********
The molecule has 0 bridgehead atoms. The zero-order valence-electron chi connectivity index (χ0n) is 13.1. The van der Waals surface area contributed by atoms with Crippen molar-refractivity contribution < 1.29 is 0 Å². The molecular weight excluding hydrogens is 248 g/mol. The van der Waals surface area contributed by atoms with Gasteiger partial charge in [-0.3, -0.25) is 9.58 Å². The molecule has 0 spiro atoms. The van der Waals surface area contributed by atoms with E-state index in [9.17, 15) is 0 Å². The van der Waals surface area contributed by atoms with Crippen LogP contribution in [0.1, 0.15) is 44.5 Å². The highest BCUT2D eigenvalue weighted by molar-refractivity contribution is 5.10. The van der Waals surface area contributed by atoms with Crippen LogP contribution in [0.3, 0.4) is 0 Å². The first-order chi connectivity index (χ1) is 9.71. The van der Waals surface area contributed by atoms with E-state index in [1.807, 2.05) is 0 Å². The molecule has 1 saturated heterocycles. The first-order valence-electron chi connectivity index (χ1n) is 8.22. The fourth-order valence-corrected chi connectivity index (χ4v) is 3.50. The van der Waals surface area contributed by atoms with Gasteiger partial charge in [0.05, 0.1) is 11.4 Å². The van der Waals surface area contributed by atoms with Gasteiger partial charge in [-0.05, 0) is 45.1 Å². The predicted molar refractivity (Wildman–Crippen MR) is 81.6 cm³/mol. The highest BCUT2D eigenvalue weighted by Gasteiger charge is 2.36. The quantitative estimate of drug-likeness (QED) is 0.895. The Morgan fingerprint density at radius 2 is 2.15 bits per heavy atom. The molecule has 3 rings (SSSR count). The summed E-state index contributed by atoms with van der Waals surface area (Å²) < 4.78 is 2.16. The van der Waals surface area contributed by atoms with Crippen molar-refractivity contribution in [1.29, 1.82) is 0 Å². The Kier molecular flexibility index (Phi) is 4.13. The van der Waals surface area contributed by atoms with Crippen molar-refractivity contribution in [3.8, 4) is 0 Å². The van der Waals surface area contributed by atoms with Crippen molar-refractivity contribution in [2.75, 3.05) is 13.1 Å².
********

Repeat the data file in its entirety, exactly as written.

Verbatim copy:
The molecule has 0 bridgehead atoms. The zero-order valence-electron chi connectivity index (χ0n) is 13.1. The van der Waals surface area contributed by atoms with Crippen molar-refractivity contribution < 1.29 is 0 Å². The molecular weight excluding hydrogens is 248 g/mol. The van der Waals surface area contributed by atoms with Gasteiger partial charge in [-0.3, -0.25) is 9.58 Å². The molecule has 0 spiro atoms. The van der Waals surface area contributed by atoms with E-state index in [9.17, 15) is 0 Å². The van der Waals surface area contributed by atoms with Crippen LogP contribution in [0.1, 0.15) is 44.5 Å². The highest BCUT2D eigenvalue weighted by molar-refractivity contribution is 5.10. The van der Waals surface area contributed by atoms with Crippen LogP contribution in [0.3, 0.4) is 0 Å². The first-order chi connectivity index (χ1) is 9.71. The van der Waals surface area contributed by atoms with E-state index in [1.807, 2.05) is 0 Å². The molecule has 1 saturated heterocycles. The first-order valence-electron chi connectivity index (χ1n) is 8.22. The fourth-order valence-corrected chi connectivity index (χ4v) is 3.50. The van der Waals surface area contributed by atoms with Gasteiger partial charge in [0.05, 0.1) is 11.4 Å². The van der Waals surface area contributed by atoms with Gasteiger partial charge in [-0.05, 0) is 45.1 Å². The predicted molar refractivity (Wildman–Crippen MR) is 81.6 cm³/mol. The highest BCUT2D eigenvalue weighted by Gasteiger charge is 2.36. The quantitative estimate of drug-likeness (QED) is 0.895. The Morgan fingerprint density at radius 2 is 2.15 bits per heavy atom. The molecule has 3 rings (SSSR count). The summed E-state index contributed by atoms with van der Waals surface area (Å²) < 4.78 is 2.16. The van der Waals surface area contributed by atoms with Crippen molar-refractivity contribution in [1.29, 1.82) is 0 Å². The Kier molecular flexibility index (Phi) is 4.13. The van der Waals surface area contributed by atoms with Crippen molar-refractivity contribution in [3.8, 4) is 0 Å². The van der Waals surface area contributed by atoms with Crippen molar-refractivity contribution in [2.75, 3.05) is 13.1 Å².